Previous studies on the long-term prognosis of TDI-induced asthma suggest that early diagnosis of sensitized patients and immediate removal from the exposure could increase the likelihood of remission. However, an appreciable number of patients with TDI-induced asthma do not recover completely, even after avoidance and treatment.3,4,7 Therefore, developing an early diagnostic marker based on serologic tests is essential in TDI-induced asthma. Although monocyte chemoattractant protein-1 (MCP-1) could be a sensitive test to identify diisocyanate (TDI, MDI, or HDI) induced asthma,8 this is not easy to repeat in a larger sample. Several investigators have detected anti-TDI-HSA IgE and IgG antibodies in serum samples from patients with TDI-induced asthma, using ELISA or RAST. The prevalence of anti-TDI-HSA IgE antibodies has proven quite variable between laboratories, and sensitivity to IgG was not high enough.4,9 This study is the first to evaluate whether autoantibodies to major bronchial epithelial CKs can be applied to the identification of asthma patients exposed to a single type of isocyanate (patients with TDI-induced asthma vs. TDI-exposed, but asymptomatic workers), and sensitivity, specificity, positive and negative predictive value were compared with those of anti-TDI-HSA IgE and IgG antibodies. The sensitivities and positive predictive values of CK18 and CK19 autoantibodies were higher than those of anti-TDI-HSA IgE and IgG antibodies, while the specificities, negative predictive values, and test efficiencies were similar. Significant associations were not found between the prevalence of specific IgE and IgG antibodies. These findings suggest that autoantibodies to CK18 and CK19 may be used as a supplementary serologic markers to increase the diagnostic sensitivities of serum-specific antibody tests.
Several airway epithelial cell proteins can conjugate with diisocynates in vitro and in vivo.6,10-12 CKs, major intracytoplasmic cytoskeleton proteins, are potential self-antigens, with a total of 20 human epithelial keratins, based on molecular weight and isoelectric point. Pairs of CKs seem to be consistently coexpressed in different types of epithelial cells.13 The three CKs applied in this study have been found in both bronchial and lung alveolar epithelial cells, which are the major target tissues of bronchial asthma. The prevalence of specific CK18 and CK19 autoantibodies were the same with similar inhibition potencies, according to the ELISA inhibition test.
CKs are normally located in the intracellular space and could gain access to the immune system after epithelial damage or cell death. The precise mechanism of their generation is still unknown, although several studies suggest that CKs are proteolyzed during cell apoptosis and can leak into the circulation as a soluble form, where they may serve as new epitopes for antibody generation.14-17 In this study, high levels of specific CK autoantibodies were detected only in patients with TDI-induced asthma, not in those with allergic asthma. Therefore, these findings may not be derived from simple epithelial damage found in asthmatic airways. Among the patients with TDI-induced asthma, those who are more susceptible to epithelial damage by TDI exposure may develop serum-specific CK autoantibodies. In this study, because we found no association between these antibodies and the clinical characteristics of TDI-induced asthma, including asthma symptoms and duration of exposure, we could not speculate as to which patients would be susceptible. However, airway hyper-responsiveness to methacholine was more severe in patients with autoantibodies to any of the three CKs, despite marginal statistical significance.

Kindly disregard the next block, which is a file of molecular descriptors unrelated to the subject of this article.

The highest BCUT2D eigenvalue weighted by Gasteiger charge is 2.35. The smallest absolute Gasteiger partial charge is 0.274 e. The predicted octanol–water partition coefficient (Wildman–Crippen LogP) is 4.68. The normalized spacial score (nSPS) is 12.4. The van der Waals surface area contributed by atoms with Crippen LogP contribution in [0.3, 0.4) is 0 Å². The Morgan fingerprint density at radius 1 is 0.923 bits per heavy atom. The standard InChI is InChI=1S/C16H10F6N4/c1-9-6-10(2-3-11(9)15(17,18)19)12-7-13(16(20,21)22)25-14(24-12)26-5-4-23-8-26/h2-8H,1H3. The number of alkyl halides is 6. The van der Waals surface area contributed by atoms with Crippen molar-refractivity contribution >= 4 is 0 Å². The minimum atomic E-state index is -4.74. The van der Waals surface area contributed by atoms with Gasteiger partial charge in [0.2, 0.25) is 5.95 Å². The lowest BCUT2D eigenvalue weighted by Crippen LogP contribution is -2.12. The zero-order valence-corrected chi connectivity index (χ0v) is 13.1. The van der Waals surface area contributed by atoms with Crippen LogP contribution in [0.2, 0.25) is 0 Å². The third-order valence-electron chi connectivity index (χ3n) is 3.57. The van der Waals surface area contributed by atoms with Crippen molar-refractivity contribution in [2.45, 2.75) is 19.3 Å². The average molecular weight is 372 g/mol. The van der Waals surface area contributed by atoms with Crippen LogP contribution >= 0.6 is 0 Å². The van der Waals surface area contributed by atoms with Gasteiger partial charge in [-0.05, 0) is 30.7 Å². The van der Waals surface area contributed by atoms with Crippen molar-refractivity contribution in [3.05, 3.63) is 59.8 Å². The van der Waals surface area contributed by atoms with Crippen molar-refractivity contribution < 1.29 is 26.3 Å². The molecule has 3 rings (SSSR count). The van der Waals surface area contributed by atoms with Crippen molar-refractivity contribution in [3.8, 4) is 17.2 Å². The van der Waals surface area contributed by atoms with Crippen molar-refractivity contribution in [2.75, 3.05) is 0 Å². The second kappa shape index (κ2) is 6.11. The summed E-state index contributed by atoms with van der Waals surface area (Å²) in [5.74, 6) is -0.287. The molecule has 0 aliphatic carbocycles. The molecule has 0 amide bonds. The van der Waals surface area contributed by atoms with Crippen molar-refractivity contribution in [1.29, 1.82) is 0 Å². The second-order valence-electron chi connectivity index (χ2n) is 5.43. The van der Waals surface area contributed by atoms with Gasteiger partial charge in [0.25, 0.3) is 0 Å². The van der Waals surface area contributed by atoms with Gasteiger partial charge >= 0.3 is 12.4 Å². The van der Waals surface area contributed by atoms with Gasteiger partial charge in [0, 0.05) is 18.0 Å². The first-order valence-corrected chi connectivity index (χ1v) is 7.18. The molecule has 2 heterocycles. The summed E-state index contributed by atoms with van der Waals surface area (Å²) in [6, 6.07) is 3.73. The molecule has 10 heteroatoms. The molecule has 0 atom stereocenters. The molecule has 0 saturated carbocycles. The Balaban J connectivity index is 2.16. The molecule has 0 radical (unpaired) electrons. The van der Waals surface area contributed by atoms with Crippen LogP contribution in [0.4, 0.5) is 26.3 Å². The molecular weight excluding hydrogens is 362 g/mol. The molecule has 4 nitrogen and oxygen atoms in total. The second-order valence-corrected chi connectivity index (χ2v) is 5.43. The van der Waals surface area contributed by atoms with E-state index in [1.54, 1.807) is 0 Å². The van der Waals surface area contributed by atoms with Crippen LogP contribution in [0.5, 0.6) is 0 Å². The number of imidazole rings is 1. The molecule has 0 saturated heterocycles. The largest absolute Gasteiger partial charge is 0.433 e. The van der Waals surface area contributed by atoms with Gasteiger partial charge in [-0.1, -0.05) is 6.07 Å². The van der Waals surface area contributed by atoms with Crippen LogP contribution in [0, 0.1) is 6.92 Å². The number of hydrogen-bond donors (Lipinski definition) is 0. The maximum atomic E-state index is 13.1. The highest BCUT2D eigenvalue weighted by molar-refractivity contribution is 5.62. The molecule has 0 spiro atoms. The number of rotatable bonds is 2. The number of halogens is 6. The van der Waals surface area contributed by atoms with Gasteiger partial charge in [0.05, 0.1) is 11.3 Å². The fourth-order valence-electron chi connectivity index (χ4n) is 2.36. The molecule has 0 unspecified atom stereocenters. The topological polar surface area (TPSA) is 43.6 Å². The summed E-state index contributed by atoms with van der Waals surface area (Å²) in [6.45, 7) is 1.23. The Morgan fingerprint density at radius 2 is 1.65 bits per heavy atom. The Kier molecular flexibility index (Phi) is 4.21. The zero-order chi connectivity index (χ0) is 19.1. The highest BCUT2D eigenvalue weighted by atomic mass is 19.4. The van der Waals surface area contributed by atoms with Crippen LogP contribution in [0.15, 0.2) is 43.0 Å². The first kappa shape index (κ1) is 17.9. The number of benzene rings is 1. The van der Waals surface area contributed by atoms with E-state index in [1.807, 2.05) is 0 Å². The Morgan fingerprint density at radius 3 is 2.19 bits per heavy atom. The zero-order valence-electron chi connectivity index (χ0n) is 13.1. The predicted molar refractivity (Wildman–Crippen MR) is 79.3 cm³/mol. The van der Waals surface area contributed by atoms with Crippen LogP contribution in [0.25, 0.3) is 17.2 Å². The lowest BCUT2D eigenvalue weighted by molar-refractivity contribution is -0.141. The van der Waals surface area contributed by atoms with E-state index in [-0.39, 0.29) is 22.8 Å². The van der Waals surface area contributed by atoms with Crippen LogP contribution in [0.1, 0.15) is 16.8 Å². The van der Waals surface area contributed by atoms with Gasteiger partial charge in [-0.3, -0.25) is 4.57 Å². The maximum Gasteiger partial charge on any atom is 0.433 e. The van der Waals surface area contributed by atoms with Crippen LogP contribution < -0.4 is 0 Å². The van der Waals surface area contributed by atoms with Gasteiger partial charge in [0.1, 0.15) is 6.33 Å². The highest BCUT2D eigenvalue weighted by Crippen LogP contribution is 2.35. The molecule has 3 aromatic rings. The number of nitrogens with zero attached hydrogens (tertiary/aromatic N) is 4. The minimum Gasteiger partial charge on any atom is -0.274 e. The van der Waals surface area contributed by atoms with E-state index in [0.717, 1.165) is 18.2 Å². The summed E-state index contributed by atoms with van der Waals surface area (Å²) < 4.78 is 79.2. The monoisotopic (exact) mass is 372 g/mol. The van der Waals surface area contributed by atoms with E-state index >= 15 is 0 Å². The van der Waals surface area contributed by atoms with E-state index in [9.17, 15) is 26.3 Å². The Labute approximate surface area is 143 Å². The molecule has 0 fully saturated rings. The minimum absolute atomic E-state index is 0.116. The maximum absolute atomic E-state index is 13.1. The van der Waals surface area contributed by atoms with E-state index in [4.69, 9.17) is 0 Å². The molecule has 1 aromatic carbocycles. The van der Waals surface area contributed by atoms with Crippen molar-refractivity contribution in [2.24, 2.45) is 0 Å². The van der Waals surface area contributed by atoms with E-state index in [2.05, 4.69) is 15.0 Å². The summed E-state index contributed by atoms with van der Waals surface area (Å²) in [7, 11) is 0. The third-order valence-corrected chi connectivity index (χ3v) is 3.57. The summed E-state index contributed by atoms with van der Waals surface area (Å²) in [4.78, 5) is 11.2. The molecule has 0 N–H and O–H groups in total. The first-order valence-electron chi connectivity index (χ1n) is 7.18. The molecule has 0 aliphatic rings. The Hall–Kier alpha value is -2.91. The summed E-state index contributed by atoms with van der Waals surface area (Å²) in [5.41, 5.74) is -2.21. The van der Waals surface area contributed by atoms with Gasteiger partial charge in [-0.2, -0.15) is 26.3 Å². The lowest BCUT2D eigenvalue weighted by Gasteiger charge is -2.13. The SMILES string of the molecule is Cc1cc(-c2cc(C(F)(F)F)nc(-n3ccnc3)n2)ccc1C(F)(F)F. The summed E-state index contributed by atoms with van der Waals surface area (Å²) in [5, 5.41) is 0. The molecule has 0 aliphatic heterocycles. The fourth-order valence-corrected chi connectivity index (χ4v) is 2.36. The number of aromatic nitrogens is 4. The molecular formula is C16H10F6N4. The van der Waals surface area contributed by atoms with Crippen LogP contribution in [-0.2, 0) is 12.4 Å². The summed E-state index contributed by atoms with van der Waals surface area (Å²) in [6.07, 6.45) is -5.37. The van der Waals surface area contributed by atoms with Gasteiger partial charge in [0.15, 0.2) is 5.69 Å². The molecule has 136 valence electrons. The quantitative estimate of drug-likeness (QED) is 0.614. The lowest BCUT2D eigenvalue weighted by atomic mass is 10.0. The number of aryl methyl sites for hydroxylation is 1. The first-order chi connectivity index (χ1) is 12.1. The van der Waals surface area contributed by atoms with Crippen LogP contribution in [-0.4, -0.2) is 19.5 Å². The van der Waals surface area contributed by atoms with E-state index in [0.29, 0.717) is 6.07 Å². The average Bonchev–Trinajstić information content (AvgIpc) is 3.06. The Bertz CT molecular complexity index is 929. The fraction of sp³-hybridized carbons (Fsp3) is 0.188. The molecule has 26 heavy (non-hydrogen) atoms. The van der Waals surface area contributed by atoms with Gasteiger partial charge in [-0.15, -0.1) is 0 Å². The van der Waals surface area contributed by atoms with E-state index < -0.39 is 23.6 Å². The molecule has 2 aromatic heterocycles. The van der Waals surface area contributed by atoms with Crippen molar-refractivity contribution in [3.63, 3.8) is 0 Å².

Further studies are needed to investigate genetically susceptible markers for developing autoantibodies to specific CKs among workers exposed to TDI. How diisocyantes and human airway epithelial cells are involved in airway inflammation has not been studied fully.18 HDI, conjugated with bronchial CK18, can induce T-cell proliferation and cytokine production in patients with diisocyanate asthma.9,18 Further studies are needed to confirm whether the development of autoantibodies to specific CKs is an epiphenomenon of chronic airway damage occurring in patients with TDI-induced asthma or whether pathogenic or autoantibody-mediated mechanisms are involved.
In conclusion, we demonstrated circulating autoantibodies to three bronchial epithelial CKs (8, 18, and 19) in patients with TDI-induced asthma. Among these, autoantibodies to CK18 and 19 may be used as serological markers for the detection of TDI-induced asthma among workers with high-risk exposure. Further studies will be needed to investigate how these specific autoantibodies may be involved in the chronic, persistent airway inflammation found in TDI-induced asthma.
The authors thank the International Isocyanate Institute for partially supporting investigators' salaries during the study period.
This work was supported by a grant from the Korea Health 21 R&D project, Ministry of Health&Welfare (A050571 and 01-PJ10-PG6-01GN14-0007).